handle2W);
pop();
}

// KNIFE 3
function sharp3(xPos, yPos, angle) {
var sharp3X = 0;
var sharp3Y = 0;

var sharp3W = 8;
var sharp3H = 30;
var handle3W = 6;
var handle3H = 20;
var guard3W = sharp3W + 4;
var guard3H = 4;

noStroke();
push();
translate(xPos, yPos);
rotate(angle);

// handle 3
fill(dark.r, dark.g, dark.b)
rect(sharp3X, sharp3Y - sharp3H/2 - handle3H/2,
handle3W, handle3H);

// guard 3
rect(sharp3X, sharp3Y - sharp3H/2 - guard3H/2-1,
guard3W, guard3H);
// pommel 3
ellipse(sharp3X, sharp3Y - sharp3H/2 - handle3H,
handle3W+3);
fill(light.r, light.g, light.b);
ellipse(sharp3X, sharp3Y - sharp3H/2 - handle3H,
handle3W-2);

fill(light.r, light.g, light.b);
quad(sharp3X - sharp3W/2, sharp3Y - sharp3H/2,
sharp3X + sharp3W/2, sharp3Y - sharp3H/2,
sharp3X + sharp3W/2, sharp3Y + sharp3H/2 + 8,
sharp3X - sharp3W/2, sharp3Y + sharp3H/2);
// highlights
fill(medium.r, medium.g, medium.b);
quad(sharp3X - sharp3W/2, sharp3Y,
sharp3X + sharp3W/2, sharp3Y + 8,
sharp3X + sharp3W/2, sharp3Y + 4,
sharp3X - sharp3W/2, sharp3Y - 4);
quad(sharp3X - sharp3W/2, sharp3Y - 8,
sharp3X + sharp3W/2, sharp3Y,
sharp3X + sharp3W/2, sharp3Y - 16,
sharp3X - sharp3W/2, sharp3Y - 16);
pop();
}

// LINES
function scratch(xPos, yPos) {
var spacing = 20;

noFill();
stroke(255);
strokeWeight(4);
line(xPos, yPos, xPos + 100, yPos + 100);
line(xPos, yPos + spacing, xPos + 100, yPos + 100 + spacing);
line(xPos, yPos + spacing*2, xPos + 100, yPos + 100 + spacing*2);

}
``````

I wanted to play around with creating functions and more complex shapes, so the elements themselves are more complicated than the repetition. The type of knife is also randomly generated, so the pattern is slightly different every time.

## alchan-Looking Outwards 05

I’ve really enjoyed the small 3d-modeled pieces created by Agatha Yu as part of a year-long, “make something everyday” project (the particular piece pictured is “Crystal Shore,” from February 21, 2017). They’re mostly modeled and animated in Blender. The pieces are usually low-poly or made of smooth, simple forms, which work well with the soft color palettes the creator normally uses. I think these aspects, as well as the subject matter, combine to create a specific, calming mood that really drew me into each of the pieces. I also appreciate how the style of the work is not necessarily aiming for photorealism or some other theme normally associated with computer-generated graphics, but is rather branching out in a style of its own.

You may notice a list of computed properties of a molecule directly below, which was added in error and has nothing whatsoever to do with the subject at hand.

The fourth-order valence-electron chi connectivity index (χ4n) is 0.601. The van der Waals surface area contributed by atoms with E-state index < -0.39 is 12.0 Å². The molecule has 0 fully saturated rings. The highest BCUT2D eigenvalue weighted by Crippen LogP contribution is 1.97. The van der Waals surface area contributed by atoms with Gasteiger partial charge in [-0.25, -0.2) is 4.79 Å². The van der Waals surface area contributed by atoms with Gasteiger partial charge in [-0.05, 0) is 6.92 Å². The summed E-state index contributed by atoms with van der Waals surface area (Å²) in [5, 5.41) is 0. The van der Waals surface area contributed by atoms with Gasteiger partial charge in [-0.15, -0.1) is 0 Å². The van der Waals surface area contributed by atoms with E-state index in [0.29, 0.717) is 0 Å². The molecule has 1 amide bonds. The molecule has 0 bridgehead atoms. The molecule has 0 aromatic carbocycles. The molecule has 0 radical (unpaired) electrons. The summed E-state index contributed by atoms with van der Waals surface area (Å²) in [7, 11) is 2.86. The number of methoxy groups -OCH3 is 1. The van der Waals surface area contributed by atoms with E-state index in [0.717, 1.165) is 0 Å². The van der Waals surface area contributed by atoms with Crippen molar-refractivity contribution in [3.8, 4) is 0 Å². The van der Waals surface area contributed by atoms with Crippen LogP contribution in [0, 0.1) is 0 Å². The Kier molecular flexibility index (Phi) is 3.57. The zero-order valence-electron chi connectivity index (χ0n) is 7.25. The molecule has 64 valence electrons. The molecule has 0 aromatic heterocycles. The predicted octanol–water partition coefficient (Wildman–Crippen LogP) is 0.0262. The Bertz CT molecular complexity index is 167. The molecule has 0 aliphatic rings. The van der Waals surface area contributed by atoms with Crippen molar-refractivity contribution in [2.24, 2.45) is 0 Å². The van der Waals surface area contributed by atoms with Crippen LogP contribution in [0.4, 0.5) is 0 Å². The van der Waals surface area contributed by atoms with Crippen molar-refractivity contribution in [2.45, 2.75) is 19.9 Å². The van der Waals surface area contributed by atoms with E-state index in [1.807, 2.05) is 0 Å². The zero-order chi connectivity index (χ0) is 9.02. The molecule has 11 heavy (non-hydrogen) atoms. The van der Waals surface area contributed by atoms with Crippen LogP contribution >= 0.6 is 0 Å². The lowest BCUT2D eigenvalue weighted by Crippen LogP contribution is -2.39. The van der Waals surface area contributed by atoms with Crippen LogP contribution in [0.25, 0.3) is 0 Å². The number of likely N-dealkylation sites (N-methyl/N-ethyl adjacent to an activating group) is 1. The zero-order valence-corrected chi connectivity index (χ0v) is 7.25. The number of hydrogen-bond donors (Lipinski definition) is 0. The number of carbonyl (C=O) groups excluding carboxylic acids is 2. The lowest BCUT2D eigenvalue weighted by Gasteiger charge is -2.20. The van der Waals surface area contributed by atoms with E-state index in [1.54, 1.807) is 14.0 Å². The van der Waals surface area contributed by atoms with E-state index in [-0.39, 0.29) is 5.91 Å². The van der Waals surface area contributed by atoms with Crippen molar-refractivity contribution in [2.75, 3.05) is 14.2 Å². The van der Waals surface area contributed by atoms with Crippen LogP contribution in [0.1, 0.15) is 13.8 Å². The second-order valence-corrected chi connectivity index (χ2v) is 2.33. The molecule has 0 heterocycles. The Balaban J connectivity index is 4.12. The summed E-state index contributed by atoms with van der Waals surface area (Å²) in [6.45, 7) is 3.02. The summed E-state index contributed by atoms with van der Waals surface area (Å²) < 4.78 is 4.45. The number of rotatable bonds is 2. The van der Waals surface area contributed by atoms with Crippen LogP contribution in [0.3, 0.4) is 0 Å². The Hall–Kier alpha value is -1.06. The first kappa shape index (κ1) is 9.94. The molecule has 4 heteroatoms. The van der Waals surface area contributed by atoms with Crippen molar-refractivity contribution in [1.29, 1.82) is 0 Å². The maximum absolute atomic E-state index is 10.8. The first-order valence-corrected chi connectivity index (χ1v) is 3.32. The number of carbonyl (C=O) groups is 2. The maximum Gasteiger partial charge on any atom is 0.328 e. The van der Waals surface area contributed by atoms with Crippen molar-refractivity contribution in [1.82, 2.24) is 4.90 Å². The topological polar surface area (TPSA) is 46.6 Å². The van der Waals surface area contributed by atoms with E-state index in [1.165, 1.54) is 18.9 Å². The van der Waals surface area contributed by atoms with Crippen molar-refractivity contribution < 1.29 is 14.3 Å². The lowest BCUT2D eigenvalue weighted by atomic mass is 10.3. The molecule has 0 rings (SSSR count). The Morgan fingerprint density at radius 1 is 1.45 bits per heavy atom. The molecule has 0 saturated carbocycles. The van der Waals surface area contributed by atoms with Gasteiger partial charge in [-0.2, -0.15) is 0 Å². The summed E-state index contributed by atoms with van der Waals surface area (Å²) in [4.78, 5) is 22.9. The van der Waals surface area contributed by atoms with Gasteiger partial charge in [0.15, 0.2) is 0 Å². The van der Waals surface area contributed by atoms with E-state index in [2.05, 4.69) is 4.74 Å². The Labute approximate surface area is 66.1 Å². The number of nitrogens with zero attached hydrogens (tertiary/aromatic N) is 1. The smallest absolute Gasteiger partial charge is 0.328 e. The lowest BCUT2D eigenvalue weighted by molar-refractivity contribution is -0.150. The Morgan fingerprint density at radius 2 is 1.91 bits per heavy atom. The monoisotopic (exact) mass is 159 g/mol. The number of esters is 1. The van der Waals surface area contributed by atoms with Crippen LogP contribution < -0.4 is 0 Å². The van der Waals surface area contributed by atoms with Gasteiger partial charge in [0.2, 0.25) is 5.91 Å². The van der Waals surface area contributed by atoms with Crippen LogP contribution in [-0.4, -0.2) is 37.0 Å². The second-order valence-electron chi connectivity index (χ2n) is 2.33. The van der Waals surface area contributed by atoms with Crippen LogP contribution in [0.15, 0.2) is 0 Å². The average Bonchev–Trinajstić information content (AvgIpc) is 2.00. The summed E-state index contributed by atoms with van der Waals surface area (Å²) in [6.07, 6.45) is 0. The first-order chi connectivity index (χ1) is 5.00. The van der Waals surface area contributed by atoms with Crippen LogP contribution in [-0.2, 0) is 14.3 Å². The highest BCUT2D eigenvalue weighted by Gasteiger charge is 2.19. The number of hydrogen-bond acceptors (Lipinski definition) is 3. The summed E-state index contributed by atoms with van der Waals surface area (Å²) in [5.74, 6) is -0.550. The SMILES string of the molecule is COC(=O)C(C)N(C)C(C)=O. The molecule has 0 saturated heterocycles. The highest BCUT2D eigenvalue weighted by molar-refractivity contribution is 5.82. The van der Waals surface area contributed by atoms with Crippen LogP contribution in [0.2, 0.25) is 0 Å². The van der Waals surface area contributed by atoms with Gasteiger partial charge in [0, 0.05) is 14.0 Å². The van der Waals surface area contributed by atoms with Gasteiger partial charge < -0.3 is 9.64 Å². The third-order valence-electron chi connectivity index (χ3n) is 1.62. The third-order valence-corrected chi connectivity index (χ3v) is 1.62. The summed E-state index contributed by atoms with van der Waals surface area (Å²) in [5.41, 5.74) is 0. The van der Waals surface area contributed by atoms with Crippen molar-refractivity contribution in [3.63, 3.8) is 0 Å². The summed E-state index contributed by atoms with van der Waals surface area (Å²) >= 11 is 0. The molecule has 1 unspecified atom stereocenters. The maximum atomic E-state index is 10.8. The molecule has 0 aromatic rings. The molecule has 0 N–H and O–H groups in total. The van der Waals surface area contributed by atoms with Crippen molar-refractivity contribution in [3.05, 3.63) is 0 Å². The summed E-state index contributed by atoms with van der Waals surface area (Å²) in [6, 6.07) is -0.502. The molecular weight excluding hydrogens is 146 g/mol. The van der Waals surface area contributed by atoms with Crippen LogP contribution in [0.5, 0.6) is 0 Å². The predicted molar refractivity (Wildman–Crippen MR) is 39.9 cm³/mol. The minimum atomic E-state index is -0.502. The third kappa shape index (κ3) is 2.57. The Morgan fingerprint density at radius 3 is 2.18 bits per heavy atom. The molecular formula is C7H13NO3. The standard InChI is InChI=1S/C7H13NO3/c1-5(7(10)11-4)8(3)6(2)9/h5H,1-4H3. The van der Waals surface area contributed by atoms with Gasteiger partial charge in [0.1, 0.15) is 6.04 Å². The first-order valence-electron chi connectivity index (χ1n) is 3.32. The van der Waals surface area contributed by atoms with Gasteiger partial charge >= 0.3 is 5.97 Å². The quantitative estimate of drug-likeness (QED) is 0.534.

## alchan-Project04-string art

``````//line properties
var startX;
var startY = 200;
var endX = 150;
var endY;
var startDist = 20;
var endDist = 20;

var backColor = 100;

//check whether lines should move back or forth
var shouldMove = true;

function setup() {
createCanvas(400,300);
stroke(256);
strokeWeight(2);
frameRate(30);
}

function draw() {
background(backColor, backColor, 200);

//top left corner
startX = 0;
startY = 150;
endX = 200;
endY = 0;
for(var i = 0; i < 10; i++) {
line(startX, startY + startDist, endX + endDist, endY);
startY -= 10;
endX += 10;
}

//top right corner
startX = 400;
startY = 150;
endX = 200;
endY = 0;
for(var i = 0; i < 10; i++) {
line(startX, startY + startDist, endX - endDist, endY);
startY += 10;
endX += 10;
}

//bottom left corner
startX = 0;
startY = 150;
endX = 200;
endY = 300;
for(var i = 0; i < 10; i++) {
line(startX, startY - startDist, endX + endDist, endY);
startY -= 10;
endX -= 10;
}

//bottom right corner
startX = 400;
startY = 150;
endX = 200;
endY = 300;
for(var i = 0; i < 10; i++) {
line(startX, startY - startDist, endX - endDist, endY);
startY -= 10;
endX += 10;
}

//check whether the lines have reached a certain position
//and change the value of shouldMove to switch direciton
if (startDist >= 300) {
shouldMove = false;
} else if (startDist <= 0) {
shouldMove = true;
}

//move the position of the lines' endpoints
//changing direction depending on shouldMove
if (shouldMove === true) {
startDist += 10;
endDist -= 10;
backColor += 5;
} else if (shouldMove === false) {
startDist -= 10;
endDist += 10;
backColor -= 5;
}
}
``````

I wanted to try making an animated piece (without mouse interaction), so once I figured out how to calculate and draw the lines I played around with moving all of the points to animate the entire drawing. The final piece wasn’t quite what I had originally planned to make, as I had wanted to incorporate rotation again somehow, but I also learned a lot in figuring out how to create a back-and-forth motion.

## alchan-Looking Outwards 04

Chelpa Ferro is a multimedia art group whose work primarily revolves around sound, in one form or another. One of their installations, Acusma (2008), combines recorded sound and traditional Brazilian pottery spread throughout a space. Though I wasn’t able to find much information on the actual process behind the work, the sounds used in the work appear to have been originally recorded, then manipulated by an algorithm to play back with various modifications or repetitions. The result is a chorus of sounds that are voice-like, but is just removed enough to be not quite just a group of human voices.

I really appreciate the juxtaposition between this process and the other main part of the work, traditionally made pottery. This combination of new and old, as well as that of the sounds themselves coming from such unexpected places, also seem to be typical of how the artists are trying to explore sound—making both the sources of sounds and the sounds themselves unfamiliar to the viewers/ listeners.

## alchan-Project 03-dynamic drawing

``````//Scarlet Tong
//sntong@andrew.cmu.edu
//Section A
// Project 5: Wallpaper

//x and y coordinates the tip of the tear drops
var x = 0;
var y = 0;
// scale
var Large = 25;
var Medium = Large-1;
var Small = Large-5;
// for loop coordinates
var transY = 0;
var transX = 30;

function setup() {
createCanvas(480, 480);
background (243,117,117);//hot pink!
}

function draw() {
//array the pattern on the odd rows
for (var transY = 0; transY < width; transY+= Large*6+15) {
for (var transX = 0; transX < width+30; transX+= Large*2+10) {
pattern(transX,transY);
}
}
// array the pattern for even rows and offset them so they fill the gap
for (var transY = -Large*3-8; transY < width; transY+= Large*6+15) {
for (var transX = Large+5; transX < width; transX+= Large*2+10) {
pattern(transX,transY);
}
}
}

function pattern(transX,transY){
stroke(255);
strokeWeight(1);
//deep blue tear drop, aka large drop
push();
translate(transX,transY);
fill(48,78,109);
beginShape();
curveVertex(x,y);